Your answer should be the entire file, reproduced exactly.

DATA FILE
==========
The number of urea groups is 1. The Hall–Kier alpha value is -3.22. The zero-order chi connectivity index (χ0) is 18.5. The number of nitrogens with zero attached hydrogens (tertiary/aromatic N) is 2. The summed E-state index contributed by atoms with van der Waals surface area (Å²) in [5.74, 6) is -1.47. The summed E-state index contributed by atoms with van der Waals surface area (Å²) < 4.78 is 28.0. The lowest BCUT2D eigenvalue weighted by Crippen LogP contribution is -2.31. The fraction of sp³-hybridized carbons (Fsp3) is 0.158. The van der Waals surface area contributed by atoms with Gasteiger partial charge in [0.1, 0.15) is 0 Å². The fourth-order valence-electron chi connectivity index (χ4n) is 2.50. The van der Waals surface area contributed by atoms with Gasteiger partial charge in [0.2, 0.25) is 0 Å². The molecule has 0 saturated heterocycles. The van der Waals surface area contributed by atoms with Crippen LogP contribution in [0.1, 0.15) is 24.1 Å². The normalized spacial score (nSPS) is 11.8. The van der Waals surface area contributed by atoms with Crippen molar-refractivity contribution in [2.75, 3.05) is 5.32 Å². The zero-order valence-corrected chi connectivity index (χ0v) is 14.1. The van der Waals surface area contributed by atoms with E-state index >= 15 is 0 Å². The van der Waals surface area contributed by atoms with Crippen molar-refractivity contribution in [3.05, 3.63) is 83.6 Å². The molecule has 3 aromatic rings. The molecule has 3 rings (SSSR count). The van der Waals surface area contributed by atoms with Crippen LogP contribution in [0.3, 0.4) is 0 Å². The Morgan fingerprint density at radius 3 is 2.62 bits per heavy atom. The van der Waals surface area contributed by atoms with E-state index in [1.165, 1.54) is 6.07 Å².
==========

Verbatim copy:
The number of urea groups is 1. The Hall–Kier alpha value is -3.22. The zero-order chi connectivity index (χ0) is 18.5. The number of nitrogens with zero attached hydrogens (tertiary/aromatic N) is 2. The summed E-state index contributed by atoms with van der Waals surface area (Å²) in [5.74, 6) is -1.47. The summed E-state index contributed by atoms with van der Waals surface area (Å²) < 4.78 is 28.0. The lowest BCUT2D eigenvalue weighted by Crippen LogP contribution is -2.31. The fraction of sp³-hybridized carbons (Fsp3) is 0.158. The van der Waals surface area contributed by atoms with Gasteiger partial charge in [0.1, 0.15) is 0 Å². The fourth-order valence-electron chi connectivity index (χ4n) is 2.50. The van der Waals surface area contributed by atoms with Gasteiger partial charge in [0.2, 0.25) is 0 Å². The molecule has 0 saturated heterocycles. The van der Waals surface area contributed by atoms with Crippen LogP contribution in [0.1, 0.15) is 24.1 Å². The normalized spacial score (nSPS) is 11.8. The van der Waals surface area contributed by atoms with Crippen molar-refractivity contribution in [2.75, 3.05) is 5.32 Å². The zero-order valence-corrected chi connectivity index (χ0v) is 14.1. The van der Waals surface area contributed by atoms with E-state index >= 15 is 0 Å². The van der Waals surface area contributed by atoms with Crippen molar-refractivity contribution in [3.05, 3.63) is 83.6 Å². The molecule has 3 aromatic rings. The molecule has 3 rings (SSSR count). The van der Waals surface area contributed by atoms with Crippen LogP contribution in [0.3, 0.4) is 0 Å². The Morgan fingerprint density at radius 3 is 2.62 bits per heavy atom. The van der Waals surface area contributed by atoms with E-state index in [1.165, 1.54) is 6.07 Å².